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Rosenbaum Ranch

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CALIFORNIA | LOCAL
October 17, 2005 | SARA LIN, Times Staff Writer
From Interstate 5 in San Juan Capistrano, it's hard to miss Rosenbaum Ranch: Look for the 25-foot-high pile of wood. For more than three decades, Mel Rosenbaum, 81, has tended what's left of his family's historic ranch, which once stretched 700 acres from what is now Camino Capistrano through San Juan Capistrano and Rancho Santa Margarita.
ARTICLES BY DATE
CALIFORNIA | LOCAL
October 17, 2005 | SARA LIN, Times Staff Writer
From Interstate 5 in San Juan Capistrano, it's hard to miss Rosenbaum Ranch: Look for the 25-foot-high pile of wood. For more than three decades, Mel Rosenbaum, 81, has tended what's left of his family's historic ranch, which once stretched 700 acres from what is now Camino Capistrano through San Juan Capistrano and Rancho Santa Margarita.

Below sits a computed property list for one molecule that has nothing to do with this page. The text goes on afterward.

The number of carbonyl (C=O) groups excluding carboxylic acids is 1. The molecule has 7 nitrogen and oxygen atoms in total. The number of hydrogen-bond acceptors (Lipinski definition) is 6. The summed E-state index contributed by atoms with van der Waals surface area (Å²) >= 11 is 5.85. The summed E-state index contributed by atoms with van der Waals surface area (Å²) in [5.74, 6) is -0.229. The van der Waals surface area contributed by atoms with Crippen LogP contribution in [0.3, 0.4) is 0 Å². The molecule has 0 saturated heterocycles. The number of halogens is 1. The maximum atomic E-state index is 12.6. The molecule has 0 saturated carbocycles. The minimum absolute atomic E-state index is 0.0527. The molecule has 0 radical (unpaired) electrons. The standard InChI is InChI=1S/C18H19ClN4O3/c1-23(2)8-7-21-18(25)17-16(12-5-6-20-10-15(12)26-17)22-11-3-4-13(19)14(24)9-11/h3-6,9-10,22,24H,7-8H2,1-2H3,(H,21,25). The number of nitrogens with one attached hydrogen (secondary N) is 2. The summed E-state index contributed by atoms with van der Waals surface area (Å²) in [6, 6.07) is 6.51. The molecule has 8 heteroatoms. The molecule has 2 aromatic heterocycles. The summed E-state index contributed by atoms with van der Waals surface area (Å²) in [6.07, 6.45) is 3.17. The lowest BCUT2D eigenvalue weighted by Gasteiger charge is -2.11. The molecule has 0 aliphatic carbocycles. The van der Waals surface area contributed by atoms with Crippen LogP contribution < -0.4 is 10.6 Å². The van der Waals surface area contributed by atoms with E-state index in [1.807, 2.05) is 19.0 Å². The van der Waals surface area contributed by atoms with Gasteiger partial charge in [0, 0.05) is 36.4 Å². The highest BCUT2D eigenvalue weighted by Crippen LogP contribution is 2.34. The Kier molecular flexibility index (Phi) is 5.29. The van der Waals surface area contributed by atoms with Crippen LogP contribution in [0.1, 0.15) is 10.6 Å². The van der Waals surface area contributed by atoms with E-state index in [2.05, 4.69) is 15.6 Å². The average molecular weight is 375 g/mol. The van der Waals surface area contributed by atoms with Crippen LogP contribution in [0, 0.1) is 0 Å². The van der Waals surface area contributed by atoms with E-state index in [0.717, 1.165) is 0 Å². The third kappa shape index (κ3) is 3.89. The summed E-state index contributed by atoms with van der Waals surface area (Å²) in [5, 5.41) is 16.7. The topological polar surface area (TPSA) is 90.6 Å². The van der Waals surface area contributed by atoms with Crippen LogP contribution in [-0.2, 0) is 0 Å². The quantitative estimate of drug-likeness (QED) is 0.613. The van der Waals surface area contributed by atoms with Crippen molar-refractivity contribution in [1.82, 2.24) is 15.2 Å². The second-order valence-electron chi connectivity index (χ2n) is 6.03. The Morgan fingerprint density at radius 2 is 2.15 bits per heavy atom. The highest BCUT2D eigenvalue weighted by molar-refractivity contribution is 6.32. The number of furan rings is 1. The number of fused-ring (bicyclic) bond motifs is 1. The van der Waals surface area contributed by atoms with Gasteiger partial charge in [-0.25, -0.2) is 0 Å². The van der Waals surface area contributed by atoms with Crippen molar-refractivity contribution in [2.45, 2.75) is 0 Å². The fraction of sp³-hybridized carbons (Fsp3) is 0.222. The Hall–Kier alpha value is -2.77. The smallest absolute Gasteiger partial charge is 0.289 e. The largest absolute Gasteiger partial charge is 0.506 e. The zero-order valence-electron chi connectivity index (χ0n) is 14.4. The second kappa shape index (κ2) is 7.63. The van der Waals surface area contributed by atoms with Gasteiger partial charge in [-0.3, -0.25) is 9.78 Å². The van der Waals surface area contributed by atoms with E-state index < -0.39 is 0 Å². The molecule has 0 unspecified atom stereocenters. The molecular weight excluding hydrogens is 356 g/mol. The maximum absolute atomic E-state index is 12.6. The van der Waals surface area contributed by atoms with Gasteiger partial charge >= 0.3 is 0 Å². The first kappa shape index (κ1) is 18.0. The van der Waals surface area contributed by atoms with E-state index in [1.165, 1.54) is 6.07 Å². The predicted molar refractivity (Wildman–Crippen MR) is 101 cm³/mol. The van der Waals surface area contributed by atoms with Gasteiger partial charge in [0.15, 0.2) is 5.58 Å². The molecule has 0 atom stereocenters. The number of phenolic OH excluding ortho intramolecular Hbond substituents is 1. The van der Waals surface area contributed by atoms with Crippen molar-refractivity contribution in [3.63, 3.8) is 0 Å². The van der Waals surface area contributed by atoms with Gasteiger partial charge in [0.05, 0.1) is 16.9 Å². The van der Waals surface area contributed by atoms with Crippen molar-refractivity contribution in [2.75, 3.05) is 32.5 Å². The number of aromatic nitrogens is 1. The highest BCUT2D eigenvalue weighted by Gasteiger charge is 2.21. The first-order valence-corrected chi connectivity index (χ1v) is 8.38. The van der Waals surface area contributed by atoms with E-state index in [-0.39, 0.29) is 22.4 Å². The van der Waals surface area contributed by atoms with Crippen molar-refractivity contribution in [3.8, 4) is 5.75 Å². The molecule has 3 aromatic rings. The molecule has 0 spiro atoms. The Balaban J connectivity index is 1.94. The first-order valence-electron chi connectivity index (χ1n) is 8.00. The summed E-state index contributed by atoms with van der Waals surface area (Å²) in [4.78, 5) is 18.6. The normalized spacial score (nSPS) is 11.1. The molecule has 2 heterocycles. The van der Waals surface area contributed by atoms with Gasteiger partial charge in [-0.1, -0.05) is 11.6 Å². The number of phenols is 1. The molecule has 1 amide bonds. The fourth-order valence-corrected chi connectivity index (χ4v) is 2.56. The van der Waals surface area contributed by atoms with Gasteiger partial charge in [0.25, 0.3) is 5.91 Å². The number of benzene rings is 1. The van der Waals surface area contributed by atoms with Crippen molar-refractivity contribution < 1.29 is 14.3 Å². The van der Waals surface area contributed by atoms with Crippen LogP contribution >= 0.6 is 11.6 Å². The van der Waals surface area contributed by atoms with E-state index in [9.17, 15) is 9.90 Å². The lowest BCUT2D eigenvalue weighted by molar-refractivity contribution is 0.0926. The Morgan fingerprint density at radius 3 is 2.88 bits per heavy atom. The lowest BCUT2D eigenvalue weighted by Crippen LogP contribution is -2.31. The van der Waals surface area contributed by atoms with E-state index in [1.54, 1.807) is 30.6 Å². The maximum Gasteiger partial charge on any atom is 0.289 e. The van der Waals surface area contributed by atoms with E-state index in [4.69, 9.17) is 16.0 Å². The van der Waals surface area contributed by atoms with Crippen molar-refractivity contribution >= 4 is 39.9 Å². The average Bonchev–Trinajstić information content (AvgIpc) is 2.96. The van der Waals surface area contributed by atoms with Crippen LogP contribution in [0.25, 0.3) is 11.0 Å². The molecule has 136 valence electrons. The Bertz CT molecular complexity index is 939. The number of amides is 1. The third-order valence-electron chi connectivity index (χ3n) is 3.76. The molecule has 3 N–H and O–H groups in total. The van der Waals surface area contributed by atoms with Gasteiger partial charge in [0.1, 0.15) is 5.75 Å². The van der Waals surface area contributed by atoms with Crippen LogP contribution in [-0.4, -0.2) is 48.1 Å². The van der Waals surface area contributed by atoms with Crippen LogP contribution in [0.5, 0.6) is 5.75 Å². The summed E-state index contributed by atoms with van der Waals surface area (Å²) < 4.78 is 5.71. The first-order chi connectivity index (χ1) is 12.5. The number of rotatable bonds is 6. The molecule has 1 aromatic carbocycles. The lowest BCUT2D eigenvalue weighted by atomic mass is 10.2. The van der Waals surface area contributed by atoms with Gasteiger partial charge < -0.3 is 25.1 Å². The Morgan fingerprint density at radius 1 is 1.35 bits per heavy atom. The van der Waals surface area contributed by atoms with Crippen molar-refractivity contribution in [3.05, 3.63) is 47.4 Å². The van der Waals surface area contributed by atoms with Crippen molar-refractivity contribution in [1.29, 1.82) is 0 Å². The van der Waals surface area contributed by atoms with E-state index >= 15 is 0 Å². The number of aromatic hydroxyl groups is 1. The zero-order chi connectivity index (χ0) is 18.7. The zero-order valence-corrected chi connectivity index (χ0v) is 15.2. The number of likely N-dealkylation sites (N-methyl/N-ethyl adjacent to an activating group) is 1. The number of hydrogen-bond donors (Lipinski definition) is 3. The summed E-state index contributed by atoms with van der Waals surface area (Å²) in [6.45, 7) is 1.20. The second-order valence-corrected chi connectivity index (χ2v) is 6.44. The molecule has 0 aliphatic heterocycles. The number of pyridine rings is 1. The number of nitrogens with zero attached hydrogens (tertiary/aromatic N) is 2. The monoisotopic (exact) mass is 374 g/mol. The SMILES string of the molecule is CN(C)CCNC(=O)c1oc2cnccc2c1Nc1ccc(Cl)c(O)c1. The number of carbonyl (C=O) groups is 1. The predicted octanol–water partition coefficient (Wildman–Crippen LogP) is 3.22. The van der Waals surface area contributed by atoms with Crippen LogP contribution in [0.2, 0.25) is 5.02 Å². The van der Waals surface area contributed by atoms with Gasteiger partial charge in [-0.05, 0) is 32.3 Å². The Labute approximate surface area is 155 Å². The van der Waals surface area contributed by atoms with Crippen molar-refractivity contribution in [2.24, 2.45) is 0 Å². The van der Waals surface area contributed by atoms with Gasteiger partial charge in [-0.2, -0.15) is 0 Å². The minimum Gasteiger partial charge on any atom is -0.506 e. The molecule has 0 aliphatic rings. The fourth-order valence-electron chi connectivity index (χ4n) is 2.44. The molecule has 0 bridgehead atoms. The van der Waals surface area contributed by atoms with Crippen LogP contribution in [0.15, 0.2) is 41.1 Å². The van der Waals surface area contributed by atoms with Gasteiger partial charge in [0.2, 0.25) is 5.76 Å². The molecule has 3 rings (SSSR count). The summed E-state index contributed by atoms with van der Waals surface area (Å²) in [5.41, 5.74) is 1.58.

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CALIFORNIA | LOCAL
December 9, 1996 | LEN HALL, TIMES STAFF WRITER
Above the door of the clapboard farmhouse near Trabuco Creek, behind the stacks of firewood of eucalyptus, pine, ash and sycamore, the sign reads "Since 1868, Rosenbaum Ranch." The current proprietor is 72-year-old Mel Rosenbaum, a member of a pioneer family that is among the elite in centuries-old San Juan Capistrano. But the Rosenbaums also share several slices of local history that, even here, are known by few.
CALIFORNIA | LOCAL
December 9, 1996 | LEN HALL, TIMES STAFF WRITER
Above the door of the clapboard farmhouse near Trabuco Creek, behind the stacks of firewood of eucalyptus, pine, ash and sycamore, the sign reads "Since 1868, Rosenbaum Ranch." The current proprietor is 72-year-old Mel Rosenbaum, a member of a pioneer family that is among the elite in centuries-old San Juan Capistrano. But the Rosenbaums also share several slices of local history that, even here, are known by few.
REAL ESTATE
September 23, 2007 | Dawn Bonker, Special to The Times
IN the model home dubbed "The Pioneer," a rambling house tucked into a Corona subdivision springing up among the last dairy farms of Riverside County, is a fireplace unlike anything the early settlers ever gathered around on a chilly night. Sleek glass doors front a metal insert that holds ceramic "logs." Built-in gas jets stand ready to send up flickering flames.
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